In the dining room, the rhythmic pounding of a bodhrán hand drum mingles with the joyful melodies of a tin flute, flooding every inch of the space with an ebullience punctuated by onlookers’ clapping hands and tapping feet. The diners have left the feasts spread across their tables mostly untouched, their attention glued to the band in the midst of their lively song. Such moments aren't a rarity at Donegal's Irish House, but are an almost nightly occurrence at the jovial eatery that brings locals together to make new friends and share in internationally inspired meals.
Champions of fostering an atmosphere of community and friendship, the affable staff goes out of its way to make guests feel welcome, thanks to attentive service and an ever-changing calendar of events that keep inviting guests back. On select evenings, patrons can convene at Donegal's to watch a Canucks game or to see local bands. As guests chat and mingle in the dining room, the kitchen buzzes with chefs concocting Irish standards such as shepherd's pie and international cuisine that includes perogies and sausage, jambalaya, and butter chicken. Donegal's signature dish remains the whopping blarney stone burger, a 7.5-pound charbroiled Canadian beef patty that gets its eater a commemorative T-shirt and a place on the wall of fame if it's eaten within two hours with no help. Unsuccessful competitors, meanwhile, find their snapshot displayed on the wall of shame, under the most personal entry from their dream journals.
The next generation of professional bowlers could very well be lacing up their small, adorable shoes at Sandcastle Bowl Bar & Grill. The alley hosts a youth league for bowlers as young as five, which is the earliest age Santa accepts requests for bowling gloves. Luckily, strikes and spares don't end once players reach adulthood. Adult leagues let grownups compete across the alley's 20 lanes, which accommodate both five- and tenpin bowling.
While competitive, Sandcastle Bowl Bar & Grill's leagues are primarily social gatherings, with plenty of opportunities to make new friends (bowlers can join teams or sign up as individuals). This spirit of friendly sportsmanship also extends to casual events. The alley hosts after-school bowling on weekdays, and on Saturdays, the staff cranks up music and turns on special effects lighting during an all-you-can-bowl party called Strike FX.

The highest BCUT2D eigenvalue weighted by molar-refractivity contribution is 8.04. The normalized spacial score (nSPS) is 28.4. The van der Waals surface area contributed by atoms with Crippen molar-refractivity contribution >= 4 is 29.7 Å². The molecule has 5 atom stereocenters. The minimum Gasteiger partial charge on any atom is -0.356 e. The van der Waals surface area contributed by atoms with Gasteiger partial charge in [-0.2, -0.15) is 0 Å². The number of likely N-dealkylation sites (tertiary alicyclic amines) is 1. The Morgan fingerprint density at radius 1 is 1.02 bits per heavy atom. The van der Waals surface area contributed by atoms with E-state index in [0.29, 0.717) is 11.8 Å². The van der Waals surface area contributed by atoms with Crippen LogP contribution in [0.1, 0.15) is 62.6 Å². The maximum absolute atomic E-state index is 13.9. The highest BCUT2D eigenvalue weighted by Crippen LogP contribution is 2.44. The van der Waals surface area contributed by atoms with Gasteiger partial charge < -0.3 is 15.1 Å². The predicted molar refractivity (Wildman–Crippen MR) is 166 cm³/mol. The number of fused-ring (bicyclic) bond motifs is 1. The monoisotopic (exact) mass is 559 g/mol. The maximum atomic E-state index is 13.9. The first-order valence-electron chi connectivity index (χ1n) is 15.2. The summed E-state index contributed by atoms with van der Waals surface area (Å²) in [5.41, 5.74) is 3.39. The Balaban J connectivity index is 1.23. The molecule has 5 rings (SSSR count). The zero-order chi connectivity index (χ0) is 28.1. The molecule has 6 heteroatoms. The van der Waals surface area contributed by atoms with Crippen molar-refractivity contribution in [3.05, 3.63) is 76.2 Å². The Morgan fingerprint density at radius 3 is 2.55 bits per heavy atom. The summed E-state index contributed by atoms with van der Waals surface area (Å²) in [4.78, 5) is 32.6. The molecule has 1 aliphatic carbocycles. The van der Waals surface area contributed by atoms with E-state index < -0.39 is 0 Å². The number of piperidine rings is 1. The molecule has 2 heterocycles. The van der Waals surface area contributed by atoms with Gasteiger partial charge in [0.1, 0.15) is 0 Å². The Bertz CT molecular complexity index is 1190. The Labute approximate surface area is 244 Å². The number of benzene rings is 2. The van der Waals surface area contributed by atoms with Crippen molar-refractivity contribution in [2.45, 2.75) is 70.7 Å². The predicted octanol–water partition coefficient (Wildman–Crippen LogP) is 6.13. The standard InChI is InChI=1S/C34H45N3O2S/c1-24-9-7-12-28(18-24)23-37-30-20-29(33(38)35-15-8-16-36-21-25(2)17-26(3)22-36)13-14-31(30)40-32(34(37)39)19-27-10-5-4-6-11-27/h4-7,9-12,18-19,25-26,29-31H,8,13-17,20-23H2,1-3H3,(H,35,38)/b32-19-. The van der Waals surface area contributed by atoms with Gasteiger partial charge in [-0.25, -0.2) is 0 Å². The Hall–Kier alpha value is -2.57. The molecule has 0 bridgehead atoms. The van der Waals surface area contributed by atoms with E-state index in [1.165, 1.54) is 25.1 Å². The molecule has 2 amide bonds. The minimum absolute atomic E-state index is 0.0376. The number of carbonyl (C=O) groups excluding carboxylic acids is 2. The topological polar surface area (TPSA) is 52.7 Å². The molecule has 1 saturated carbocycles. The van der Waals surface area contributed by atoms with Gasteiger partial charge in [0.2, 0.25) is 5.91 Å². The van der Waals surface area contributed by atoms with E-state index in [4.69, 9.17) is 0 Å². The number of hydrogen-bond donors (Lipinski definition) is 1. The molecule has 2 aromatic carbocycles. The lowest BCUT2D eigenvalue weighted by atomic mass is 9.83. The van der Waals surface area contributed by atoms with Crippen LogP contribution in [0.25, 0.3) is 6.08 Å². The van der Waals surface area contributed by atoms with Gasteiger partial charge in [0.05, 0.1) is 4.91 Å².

Visits often spill over into the onsite restaurant, Zachary's Grill. The menu puts standard snack bar food to shame with dozens of options such as handmade burgers and shareable baskets of dry ribs.
Named 1 of the Top 100 Golf Practice Centers And Learning Facilities In America by Golf Range Magazine in 2011, Eaglequest Coyote Creek Golf Course pairs its renowned practice facility with a par 65 course to foster improvement in players of all abilities. The 18-hole, 4,165-yard course facilitates fast rounds of golf with 7 par 3 and 11 par 4 holes, and 4 holes more than 300 yards in length, prompting players to use every club in their bags. Lines of trees stud the edges of nearly every fairway, a creek winds through the course’s gently undulating terrain to alter shots, and a tennis player with a racquet plays defense on the final hole.
Before golfers head to the first tee, they can loosen up their swings by launching high-calibre practice balls at Eaglequest's synthetic driving range. To further groom their games, clubbers can schedule lessons with one of the course's CPGA instructors, who remedy slice-prone swings, shaky short-game shots, and 9-irons stricken with the common cold.
Owned and operated by a cohort of passionate paintball players since 2001, Ambush Paintball's three recreational fields, with a fourth opening May 27th, constantly undergo grooming to ensure their safety and to accommodate new, challenging obstacles. A 200-foot-long tire wall, two-storey clock tower, and 50-foot easel for target practice adorn the massive 450'x250' Ambush City Field, whose square shape and symmetrical layout prevent either team from naming their strategies after famous couture dresses. Meanwhile, two mobile homes, nicknamed the Redneck Fortresses, shelter participants on the Grassy Mounds Field when they're not navigating the trenches and maze-like grassy paths on the outside. More paths abound on the 5-acre diamond-shaped Lost Forest Field, whose tree forts and barricades have hosted as many as 200 players at a time. Elsewhere, a celebrated speedball park hosts a range of guests––from first-timers to pros of the sport––for tournaments every Sunday.
Bringing an approachable style of tavern cheer to its Surrey street corner, Jack's Public House sets its hearty breakfast and dinner fare against a perpetually festive backdrop. Customers enter under Jack's long, blue awning and elbow up to the bar's rich woodwork or grab a specialty drink such as a Jackersonic gin and tonic before sauntering over to the outdoor patio area. Recent and enthusiastic new owners have revamped the menu and installed flat-screen TVs for keeping tabs on UFC, NFL, and soap-opera action. Each day delivers a different weekly promotion or event such as Almost Famous Karaoke nights emceed by sing-along enthusiast Jacqueline Stone.
Just past Fleetwood Arms Pub's classic red awning, leather armchairs, wood panelling, and a crackling brick fireplace await loyal regulars, who frequent the eatery as much for its warm, inviting atmosphere as its menu of traditional pub cuisine. As flat-screen televisions broadcast sporting events, servers shuttle fish and chips, burgers, shepherd's pies, and imported draft beers to lacquered wood tables. Throughout the week, the strains of live music and karaoke cut through the pub's standard soundscape of jovial chit-chat and mournful whale song.